Man who threatened Stupak gets house arrest

BAY CITY (AP) -- A man who threatened to paint Michigan's Mackinac Bridge with the blood of a congressman was sentenced last Thursday to six months of home detention and ordered to pay $47,000.

Russell Hesch, 74, dodged a possible prison sentence. During the health-care debate of 2010, he sent a letter threatening U.S. Rep. Bart Stupak and his family if the Michigan Democrat supported President Barack Obama's plan.

"I deeply regret this serious fallacy in judgment that allowed me to commit the offense I did commit," Hesch told a judge.

Stupak was not physically harmed. He voted in favor of the health-care law and didn't seek re-election in 2010.

U.S. District Judge Thomas Ludington said Hesch was a "very good man" who made a "very grave error." In a court filing, defense attorney David Cripps said the West Branch man has dementia and was drinking alcohol when he composed the threat. Hesch spent two decades in the U.S. military and has two master's degrees.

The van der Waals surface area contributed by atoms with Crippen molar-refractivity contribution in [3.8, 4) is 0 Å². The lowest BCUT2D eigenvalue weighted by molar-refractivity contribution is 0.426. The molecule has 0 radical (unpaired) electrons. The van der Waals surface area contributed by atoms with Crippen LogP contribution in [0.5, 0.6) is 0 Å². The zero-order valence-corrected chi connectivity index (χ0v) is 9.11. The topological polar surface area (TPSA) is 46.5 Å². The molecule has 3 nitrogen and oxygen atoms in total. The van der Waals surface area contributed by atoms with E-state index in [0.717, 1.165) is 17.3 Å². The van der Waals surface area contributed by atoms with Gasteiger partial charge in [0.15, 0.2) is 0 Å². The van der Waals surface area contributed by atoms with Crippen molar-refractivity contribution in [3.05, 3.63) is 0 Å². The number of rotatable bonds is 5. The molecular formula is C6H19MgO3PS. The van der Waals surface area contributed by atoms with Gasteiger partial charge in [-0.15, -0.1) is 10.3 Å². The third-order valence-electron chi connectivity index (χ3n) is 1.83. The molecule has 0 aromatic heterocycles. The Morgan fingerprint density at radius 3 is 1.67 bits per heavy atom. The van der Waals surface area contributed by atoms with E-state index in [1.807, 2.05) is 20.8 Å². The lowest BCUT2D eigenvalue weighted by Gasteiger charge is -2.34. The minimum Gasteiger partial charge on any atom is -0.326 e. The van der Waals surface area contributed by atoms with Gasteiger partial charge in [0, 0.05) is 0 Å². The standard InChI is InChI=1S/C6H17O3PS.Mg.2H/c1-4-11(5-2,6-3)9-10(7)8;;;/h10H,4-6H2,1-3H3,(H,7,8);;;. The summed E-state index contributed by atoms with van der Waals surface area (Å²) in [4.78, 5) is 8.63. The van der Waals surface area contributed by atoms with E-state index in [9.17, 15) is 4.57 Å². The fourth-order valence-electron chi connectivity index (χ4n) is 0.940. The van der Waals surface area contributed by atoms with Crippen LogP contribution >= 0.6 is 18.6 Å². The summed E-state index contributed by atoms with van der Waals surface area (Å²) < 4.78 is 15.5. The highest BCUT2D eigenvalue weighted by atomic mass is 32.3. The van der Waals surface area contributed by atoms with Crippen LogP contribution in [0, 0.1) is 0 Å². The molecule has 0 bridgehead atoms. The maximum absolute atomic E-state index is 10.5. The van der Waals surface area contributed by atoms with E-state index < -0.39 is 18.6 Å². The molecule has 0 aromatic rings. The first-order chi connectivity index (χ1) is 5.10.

"I think the judge fashioned an excellent sentence," Cripps told The Associated Press.

In court, Assistant U.S. Attorney Janet Parker disputed claims of Hesch's dementia and said his military service was irrelevant, reported.

Much of the $47,000 in financial penalties will be restitution to the U.S. Capitol police for security.

Published: Mon, Feb 6, 2012